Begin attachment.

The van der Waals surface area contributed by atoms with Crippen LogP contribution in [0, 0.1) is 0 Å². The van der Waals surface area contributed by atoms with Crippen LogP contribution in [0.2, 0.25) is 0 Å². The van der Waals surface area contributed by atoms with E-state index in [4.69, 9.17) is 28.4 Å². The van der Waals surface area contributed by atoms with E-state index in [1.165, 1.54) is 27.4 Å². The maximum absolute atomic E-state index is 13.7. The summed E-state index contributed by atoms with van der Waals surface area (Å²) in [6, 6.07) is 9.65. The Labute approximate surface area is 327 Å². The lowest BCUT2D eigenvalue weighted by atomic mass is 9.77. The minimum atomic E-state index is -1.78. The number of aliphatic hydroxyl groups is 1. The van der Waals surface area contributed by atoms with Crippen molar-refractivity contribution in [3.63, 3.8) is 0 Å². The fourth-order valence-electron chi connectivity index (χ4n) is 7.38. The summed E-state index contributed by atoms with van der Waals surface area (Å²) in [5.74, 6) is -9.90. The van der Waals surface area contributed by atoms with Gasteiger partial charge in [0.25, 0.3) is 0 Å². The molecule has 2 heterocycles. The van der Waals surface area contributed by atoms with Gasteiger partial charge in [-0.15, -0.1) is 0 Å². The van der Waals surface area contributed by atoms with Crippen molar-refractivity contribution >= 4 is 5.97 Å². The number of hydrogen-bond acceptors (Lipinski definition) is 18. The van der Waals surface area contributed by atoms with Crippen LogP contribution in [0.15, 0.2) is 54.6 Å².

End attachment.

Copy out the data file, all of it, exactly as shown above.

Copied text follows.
The van der Waals surface area contributed by atoms with Crippen LogP contribution in [0, 0.1) is 0 Å². The van der Waals surface area contributed by atoms with Crippen LogP contribution in [0.2, 0.25) is 0 Å². The van der Waals surface area contributed by atoms with E-state index in [4.69, 9.17) is 28.4 Å². The van der Waals surface area contributed by atoms with E-state index in [1.165, 1.54) is 27.4 Å². The maximum absolute atomic E-state index is 13.7. The summed E-state index contributed by atoms with van der Waals surface area (Å²) in [6, 6.07) is 9.65. The Labute approximate surface area is 327 Å². The lowest BCUT2D eigenvalue weighted by atomic mass is 9.77. The minimum atomic E-state index is -1.78. The number of aliphatic hydroxyl groups is 1. The van der Waals surface area contributed by atoms with Crippen molar-refractivity contribution in [3.63, 3.8) is 0 Å². The fourth-order valence-electron chi connectivity index (χ4n) is 7.38. The summed E-state index contributed by atoms with van der Waals surface area (Å²) in [5.74, 6) is -9.90. The van der Waals surface area contributed by atoms with Gasteiger partial charge in [0.25, 0.3) is 0 Å². The molecule has 2 heterocycles. The van der Waals surface area contributed by atoms with Gasteiger partial charge in [-0.15, -0.1) is 0 Å². The van der Waals surface area contributed by atoms with Crippen molar-refractivity contribution >= 4 is 5.97 Å². The number of hydrogen-bond acceptors (Lipinski definition) is 18. The van der Waals surface area contributed by atoms with Crippen LogP contribution in [0.15, 0.2) is 54.6 Å².